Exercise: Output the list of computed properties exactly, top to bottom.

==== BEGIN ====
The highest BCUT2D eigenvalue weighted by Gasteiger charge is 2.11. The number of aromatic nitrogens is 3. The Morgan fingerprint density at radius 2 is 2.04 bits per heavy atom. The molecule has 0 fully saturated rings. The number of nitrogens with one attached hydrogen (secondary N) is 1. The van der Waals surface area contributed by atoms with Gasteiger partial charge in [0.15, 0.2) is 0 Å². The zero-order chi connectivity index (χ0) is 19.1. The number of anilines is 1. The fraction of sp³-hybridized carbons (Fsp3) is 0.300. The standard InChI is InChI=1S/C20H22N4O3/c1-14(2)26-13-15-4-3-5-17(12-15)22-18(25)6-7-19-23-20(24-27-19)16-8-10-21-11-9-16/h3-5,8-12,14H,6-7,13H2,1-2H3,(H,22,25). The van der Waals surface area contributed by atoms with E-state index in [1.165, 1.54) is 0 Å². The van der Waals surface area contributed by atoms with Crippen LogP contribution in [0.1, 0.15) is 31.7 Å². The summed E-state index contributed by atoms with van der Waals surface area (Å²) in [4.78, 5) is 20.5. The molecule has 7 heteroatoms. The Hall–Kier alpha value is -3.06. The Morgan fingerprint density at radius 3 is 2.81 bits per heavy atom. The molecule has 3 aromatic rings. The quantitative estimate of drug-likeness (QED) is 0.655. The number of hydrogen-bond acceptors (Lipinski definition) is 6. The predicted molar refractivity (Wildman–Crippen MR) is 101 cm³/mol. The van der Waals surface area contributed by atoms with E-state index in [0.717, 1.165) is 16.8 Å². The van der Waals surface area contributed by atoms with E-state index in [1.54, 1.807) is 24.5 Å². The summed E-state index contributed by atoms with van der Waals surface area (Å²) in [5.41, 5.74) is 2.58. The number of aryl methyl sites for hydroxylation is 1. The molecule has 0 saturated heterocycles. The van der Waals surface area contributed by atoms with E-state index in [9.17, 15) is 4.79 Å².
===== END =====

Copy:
The highest BCUT2D eigenvalue weighted by Gasteiger charge is 2.11. The number of aromatic nitrogens is 3. The Morgan fingerprint density at radius 2 is 2.04 bits per heavy atom. The molecule has 0 fully saturated rings. The number of nitrogens with one attached hydrogen (secondary N) is 1. The van der Waals surface area contributed by atoms with Gasteiger partial charge in [0.15, 0.2) is 0 Å². The zero-order chi connectivity index (χ0) is 19.1. The number of anilines is 1. The fraction of sp³-hybridized carbons (Fsp3) is 0.300. The standard InChI is InChI=1S/C20H22N4O3/c1-14(2)26-13-15-4-3-5-17(12-15)22-18(25)6-7-19-23-20(24-27-19)16-8-10-21-11-9-16/h3-5,8-12,14H,6-7,13H2,1-2H3,(H,22,25). The van der Waals surface area contributed by atoms with E-state index in [1.165, 1.54) is 0 Å². The van der Waals surface area contributed by atoms with Crippen LogP contribution in [0.1, 0.15) is 31.7 Å². The summed E-state index contributed by atoms with van der Waals surface area (Å²) in [4.78, 5) is 20.5. The molecule has 7 heteroatoms. The Hall–Kier alpha value is -3.06. The Morgan fingerprint density at radius 3 is 2.81 bits per heavy atom. The molecule has 3 aromatic rings. The quantitative estimate of drug-likeness (QED) is 0.655. The number of hydrogen-bond acceptors (Lipinski definition) is 6. The predicted molar refractivity (Wildman–Crippen MR) is 101 cm³/mol. The van der Waals surface area contributed by atoms with E-state index in [0.717, 1.165) is 16.8 Å². The van der Waals surface area contributed by atoms with E-state index in [1.54, 1.807) is 24.5 Å². The summed E-state index contributed by atoms with van der Waals surface area (Å²) in [5.41, 5.74) is 2.58. The number of aryl methyl sites for hydroxylation is 1. The molecule has 0 saturated heterocycles. The van der Waals surface area contributed by atoms with E-state index in [9.17, 15) is 4.79 Å².